3. Decrease inhibitions by doing new things or apply new or a variety of methods to complete tasks. I was reluctant to start this blog. “Over-sharing” is a theme I’d heard enough via the news media to warrant suspension and avoidance of this type of forum; this personal journal is forcing me to reflect as I produce. Again, I ‘m recalling our text and other sources… Readers, perhaps you will find the book Getting Things Done: The Art of Stress-Free Productivity by David Allen of interest. It is a new copy of an older book that I serendipitously stumbled across on my way out of the public library where I had stopped just to pick up a book on reserve. The 2012 “must read summaries” would have suited me better in my time-crunched state—had I checked. The author states, “Information that might be useful lives at many levels.” For me, this book of “personal organization methods” is still quite relevant and appreciated. Oh, the possibilities….

References
Haycock, K., & Sheldon, B. E. (2008). The portable MLIS: Insights from the experts. Westport, Conn: Libraries Unlimited. p58.
Allen, David (2001) Getting Things Done: The Art of Stress-Free Productivity. London: Penguin Books. p166.
Allen, D. (2012). Getting Things Done: The art of Stress-Free Productivity. S.l.: Must Read Summaries.

Reading for Life

2014-01-05 08.09.30Hello Readers,

Notice the small tree.  In the library you’re never insignificant, even if you’re a little left of center and downright puny amid the majesty of the evergreens.
I’m a new online MLIS student at Wayne State University enrolled in a core graduate course, (LIS 6010) Introduction to the Information Profession. This course requires me to “maintain a personal journal as a blog” to discuss issues related to libraries and librarianship. This is my first foray into the blogging stratosphere. As I have stated my topics will be dictated primarily by class subject matter, but occasionally I will post related items of interest to adult bibliophiles for my goal is to re-enter the library field (after some time off) not as a support worker this time, but as a professional librarian upon graduation. I am a nontraditional LIS student with an interest in Aging Services (I am simultaneously enrolled in a graduate Certificate Gerontology Program); I hope to develop collections and programs with our nation’s changing “demographic structure” in mind. (Moody & Sasser, 2012) p xxiii

It is expected that I will evolve during this educational journey, here are some “assumptions and assertions that I have at this time in my development:
1. Assumption 1: Libraries are for school children. This is a shortsighted statement sometimes voiced to diminish the importance of libraries in communities.

I believe libraries are for everyone. From toddlers to seniors, the library provides life-long learning opportunities. Libraries inform, entertain, inspire, and train people from diverse backgrounds with a variety of interests via classes, programs and age-appropriate tools.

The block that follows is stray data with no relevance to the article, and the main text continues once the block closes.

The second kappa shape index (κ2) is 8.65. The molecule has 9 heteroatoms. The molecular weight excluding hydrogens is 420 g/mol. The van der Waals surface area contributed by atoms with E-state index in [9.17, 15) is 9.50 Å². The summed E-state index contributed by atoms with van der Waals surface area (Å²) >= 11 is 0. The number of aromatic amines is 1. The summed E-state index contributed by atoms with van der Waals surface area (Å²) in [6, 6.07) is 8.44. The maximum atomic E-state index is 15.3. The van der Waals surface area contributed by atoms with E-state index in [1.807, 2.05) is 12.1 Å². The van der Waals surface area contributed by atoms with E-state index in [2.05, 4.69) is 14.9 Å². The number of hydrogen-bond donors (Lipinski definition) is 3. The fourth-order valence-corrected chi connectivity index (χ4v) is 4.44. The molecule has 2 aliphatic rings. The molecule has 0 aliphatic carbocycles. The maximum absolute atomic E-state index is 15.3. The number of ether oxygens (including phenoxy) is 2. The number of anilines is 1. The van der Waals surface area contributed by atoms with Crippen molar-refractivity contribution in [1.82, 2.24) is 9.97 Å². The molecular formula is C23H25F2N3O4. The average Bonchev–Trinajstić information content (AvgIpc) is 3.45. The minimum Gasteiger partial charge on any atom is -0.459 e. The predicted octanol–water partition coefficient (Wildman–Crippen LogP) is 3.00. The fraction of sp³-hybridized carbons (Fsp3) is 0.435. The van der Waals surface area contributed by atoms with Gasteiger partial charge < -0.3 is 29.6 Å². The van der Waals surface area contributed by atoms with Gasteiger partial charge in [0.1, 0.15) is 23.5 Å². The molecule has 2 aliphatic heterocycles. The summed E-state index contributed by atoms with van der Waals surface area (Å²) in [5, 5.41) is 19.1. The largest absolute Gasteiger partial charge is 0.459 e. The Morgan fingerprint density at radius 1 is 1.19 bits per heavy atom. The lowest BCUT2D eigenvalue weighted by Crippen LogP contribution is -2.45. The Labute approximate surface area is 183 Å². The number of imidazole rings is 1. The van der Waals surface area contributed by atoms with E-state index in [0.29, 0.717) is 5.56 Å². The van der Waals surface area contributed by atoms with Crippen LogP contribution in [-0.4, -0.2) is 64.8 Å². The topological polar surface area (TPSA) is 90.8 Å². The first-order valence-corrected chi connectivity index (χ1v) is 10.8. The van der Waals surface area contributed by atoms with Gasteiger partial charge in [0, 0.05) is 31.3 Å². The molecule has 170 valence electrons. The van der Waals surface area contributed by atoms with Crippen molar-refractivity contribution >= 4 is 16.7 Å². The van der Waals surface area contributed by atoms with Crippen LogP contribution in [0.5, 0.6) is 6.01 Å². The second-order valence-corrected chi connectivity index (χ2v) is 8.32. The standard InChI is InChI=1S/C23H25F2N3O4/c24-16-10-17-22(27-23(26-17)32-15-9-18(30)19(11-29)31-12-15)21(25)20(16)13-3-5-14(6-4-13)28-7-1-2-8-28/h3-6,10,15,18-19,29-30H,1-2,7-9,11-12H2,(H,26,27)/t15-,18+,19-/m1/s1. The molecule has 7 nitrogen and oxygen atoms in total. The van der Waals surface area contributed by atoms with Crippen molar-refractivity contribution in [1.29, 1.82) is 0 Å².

2. Assumption 2: Libraries are behind the times. This is often said in reference to the “emergence of the World Wide Web. (Hancock & Sheldon, 2008)

Not only are libraries not behind the times; libraries are in the forefront in many communities providing access to computers and other devices along with usage instruction serving to bridge the “digital divide.” (Parsons and Oja, 2012) Older adults sign up and show up for library sponsored computer classes chipping away at negative labels. ((Moody & Sasser).

3. Assumption 3: The unemployed and the homeless are the only adults who regularly visit libraries; this is a common refrain heard especially in urban settings.

While it is true that that library serves as a comfortable refuge for some; it provides a means to lift up another. No resume, no job. No computer. No means to complete an online application. Still, adults come to the library for business and pleasure; they come by themselves or with others. It is not our job to judge…amiable and efficient customer service is expected as well as ethical behavior and professionalism. (Haycock & Sheldon, 2008)

Assumption 4: Librarians and support workers don’t get along. This is often heard especially after local news reports surface regarding union tensions or the rights of workers in the workplace.

These issues are addressed in the proper forums; then work life goes on. Management, professionals, support workers all work together to operate library and serve the needs of the community at the highest level of efficiency possible with respect and appreciation for all. In fact, National Library Week is in April. During this week, one day is referred to as National Library Workers Day; a day to honor all library workers. (ala-apa.org/nlwd/ 2014.)

References:
Moody, H. R. & Sasser, J. R. (2012).  AGING: Concepts and Controversies. (7th Ed.) Thousand Oaks, CA: Pine Forge Press. p. xxiii, p. 127
Parsons, J.J. & Oja, D. (2014) New Perspectives on Computer Concepts. Boston, MA: Course Technology. P. 13.
Haycock K & Sheldon, B. (2008) The Portable MLIS, Westport, CT: Libraries Unlimited p. 36
American Library Society website: http://ala-apa.org/nlwd/ Retrieved: January, 18, 2014